I was talking to my husband last night and he'd never heard of it. Nor, in the past couple months, has he seen ANY out of state vehicles with a piece of paper in the windows that might be a temporary "plate".
"Are you serious?" was the actual response.

Which proves my point that people don't even know they're supposed to be looking for unusual laws.
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Old 04-20-2012, 11:49 PM
 
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Quote:
Originally Posted by Norsk/Deutsch/Polska View Post
Amen Jan . It's issues like this one that kind of get under the skin of those of us who have lived here all our lives (even when the times weren't as good as they are now).

To satisfy my own curiosity and put the issue to rest in MY OWN MIND, I called the DOT office in Minot this morning and asked the nice lady who answered the phone, what is the time limit for registering a vehicle from out of state in North Dakota - her answer was 30 days. I'm not going to post her name here, but if someone wants to call and see what answer they get - go for it, we can compare notes and see if everyone is getting the same answers.

Also, here is a link to some FAQ's from the NDDot website: ND Department of Transportation - Get Answers, which might be helpful to those who are moving here and actually have an interest in keeping themselves legal. There is no excuse for not knowing what the laws are regarding registration of your vehicle when you move to another state - it's up to you to find out. Pleading ignorance after you've been pulled over by LE is just ridiculous.
The link to the DOT will be most helpful to firsthand information. Thanks Norsk/Deutsch/Polska
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Old 04-21-2012, 12:41 AM
 
Location: Spots Wyoming
18,696 posts, read 35,519,140 times
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Quote:
Originally Posted by HighPlainsDrifter73 View Post
I do remember years ago seeing the front of semis with many license plates on their bumpers. That eventually was replaced with the IRP plates we have today. The stickers on the side of the trucks are the IFTA stickers used for fuel taxes between the states and you do quarterly filings regarding fuel and mileage.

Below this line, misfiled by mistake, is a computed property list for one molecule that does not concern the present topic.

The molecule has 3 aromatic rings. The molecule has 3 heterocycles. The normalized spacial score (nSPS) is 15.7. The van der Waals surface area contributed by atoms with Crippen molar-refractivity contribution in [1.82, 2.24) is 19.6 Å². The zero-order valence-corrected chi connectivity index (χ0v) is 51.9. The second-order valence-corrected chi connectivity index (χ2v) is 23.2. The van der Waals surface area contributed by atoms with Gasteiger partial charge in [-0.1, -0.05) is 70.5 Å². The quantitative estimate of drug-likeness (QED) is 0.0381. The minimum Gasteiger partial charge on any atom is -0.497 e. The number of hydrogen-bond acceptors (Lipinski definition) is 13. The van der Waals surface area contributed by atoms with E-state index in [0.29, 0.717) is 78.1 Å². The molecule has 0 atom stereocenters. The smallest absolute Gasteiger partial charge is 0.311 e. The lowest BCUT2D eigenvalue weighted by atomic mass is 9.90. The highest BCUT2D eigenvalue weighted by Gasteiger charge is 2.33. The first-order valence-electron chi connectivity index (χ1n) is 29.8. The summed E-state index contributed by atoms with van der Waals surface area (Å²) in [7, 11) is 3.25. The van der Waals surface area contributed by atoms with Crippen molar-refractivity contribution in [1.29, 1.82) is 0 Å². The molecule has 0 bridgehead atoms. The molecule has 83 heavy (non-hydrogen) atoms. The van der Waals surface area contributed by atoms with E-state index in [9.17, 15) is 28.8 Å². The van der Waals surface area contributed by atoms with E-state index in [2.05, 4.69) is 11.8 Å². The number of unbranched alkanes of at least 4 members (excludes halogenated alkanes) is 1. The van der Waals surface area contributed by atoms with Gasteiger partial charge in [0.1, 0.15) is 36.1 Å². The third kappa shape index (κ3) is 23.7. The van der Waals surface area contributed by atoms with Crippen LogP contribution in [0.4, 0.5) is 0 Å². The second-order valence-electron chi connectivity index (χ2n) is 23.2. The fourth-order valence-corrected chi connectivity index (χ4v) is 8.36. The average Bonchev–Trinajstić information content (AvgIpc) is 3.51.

Just think, IRP plates on cars along with IFTA would eliminate ever having to change plates depending on where you live. All we need now is all 4-wheeler owners to do quarterly filings and keep track of fuel purchases and mileage accrued in every state.

But in all seriousness, I was told by the Bismarck people at DOT that when I surrender my Illinois title and have by car titled in North Dakota that my Illinois plates become invalid and can not be renewed there anymore.
Ok, that makes sense. A lot of it is handled these days by permits and there is nothing the layperson would see. A couple years ago I had to haul some stuff up to Montana and I bought trip permits instead of long permits. Was cheaper, but not by much. I had to make 5 trips and paying individually, it came out cheaper. But if I had to make a 6th trip, it would have been the same as buying a long permit.

Several states require you to surrender plates now. But when I worked construction, we had to plate for every state that we drew wages in. I had a Wyoming Title, but registration in South Dakota, Wyoming and Montana.

It's a constantly changing thing anymore. Supposedly better for us.
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Old 04-21-2012, 12:44 AM
 
Location: Spots Wyoming
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itsMeFred, I understand where you are coming from and I did the same thing when I first started working construction. I got away with it until they threw that warning tag on my windshield and then I plated.